Document Type

Poster

Publication Date

Spring 3-2019

Abstract

  • Background: There is a growing emphasis on teaching Quality Improvement (QI) to resident physicians and medical students. However, faculty with QI skills and knowledge is lacking at many academic medical centers.Active learning programs to improve faculty capacity for QI have shown positive outcomes. We sought to develop a QI curriculum for faculty within the Division of Hospital Medicine.
  • Description of project/program/innovation: We conducted a needs assessment focus group for Hospital Medicine faculty at our academic medical center. Six faculty members participated and identified priorities and potential challenges. Based on the focus group feedback, we designed a 12-session curriculum that uses an active-learning approach to teach core concepts in QI and includes sessions on effectively mentoring and publishing QI (Table 1). Junior and senior faculty collaborated on curricular design and delivery, with the goal of developing junior faculty into effective QI teachers. Pre-assessment of QI knowledge, skills, and attitudes was conducted using a survey instrument and the revised Quality Improvement Knowledge Application Tool (QIKAT-R).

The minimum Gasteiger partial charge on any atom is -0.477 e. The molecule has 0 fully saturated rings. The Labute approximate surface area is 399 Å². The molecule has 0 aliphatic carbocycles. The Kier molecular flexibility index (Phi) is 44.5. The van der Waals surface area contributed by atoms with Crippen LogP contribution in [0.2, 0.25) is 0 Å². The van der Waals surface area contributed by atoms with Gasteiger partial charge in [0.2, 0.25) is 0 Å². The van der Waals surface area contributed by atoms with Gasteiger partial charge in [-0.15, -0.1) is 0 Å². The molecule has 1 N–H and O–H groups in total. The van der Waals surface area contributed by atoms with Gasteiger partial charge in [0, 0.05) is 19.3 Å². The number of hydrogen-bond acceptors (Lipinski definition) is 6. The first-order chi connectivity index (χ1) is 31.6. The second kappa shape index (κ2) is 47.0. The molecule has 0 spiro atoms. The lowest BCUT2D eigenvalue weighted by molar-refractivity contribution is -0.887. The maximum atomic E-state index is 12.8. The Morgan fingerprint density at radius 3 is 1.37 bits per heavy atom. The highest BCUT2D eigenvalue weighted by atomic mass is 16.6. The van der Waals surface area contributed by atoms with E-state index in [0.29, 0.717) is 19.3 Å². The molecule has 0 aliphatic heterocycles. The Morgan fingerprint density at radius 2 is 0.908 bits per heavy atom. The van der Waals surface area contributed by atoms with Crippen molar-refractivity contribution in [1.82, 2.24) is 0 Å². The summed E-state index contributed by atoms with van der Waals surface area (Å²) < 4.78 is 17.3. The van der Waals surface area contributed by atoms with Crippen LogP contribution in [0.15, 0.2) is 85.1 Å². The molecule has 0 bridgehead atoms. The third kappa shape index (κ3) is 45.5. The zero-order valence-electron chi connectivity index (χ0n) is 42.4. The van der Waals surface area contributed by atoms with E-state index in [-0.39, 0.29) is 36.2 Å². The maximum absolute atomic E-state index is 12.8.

• Results: Eighteen faculty completed the pre-assessments (82% completion). At baseline, self-reported comfort was highest for “setting aims for a QI project” and lowest for “presenting results of a QI project”. The mean QIKAT-R score was 16.8 out of 27 (SD 4.5), with the lowest performance in the “setting aims” domain. To date, six sessions have been completed. The selected project focuses on improving hospitalized patients’ experiences around daily bedside rounding.
  • Discussion: We have created a QI curriculum that seeks to address the gap in QI skills among hospitalists. Pre-assessments revealed poor correlation between self-reported comfort level and QIKAT-R scores within each domain, further highlighting educational opportunities. We plan to use feedback from this pilot to refine the curriculum and offer it to faculty in other specialties.

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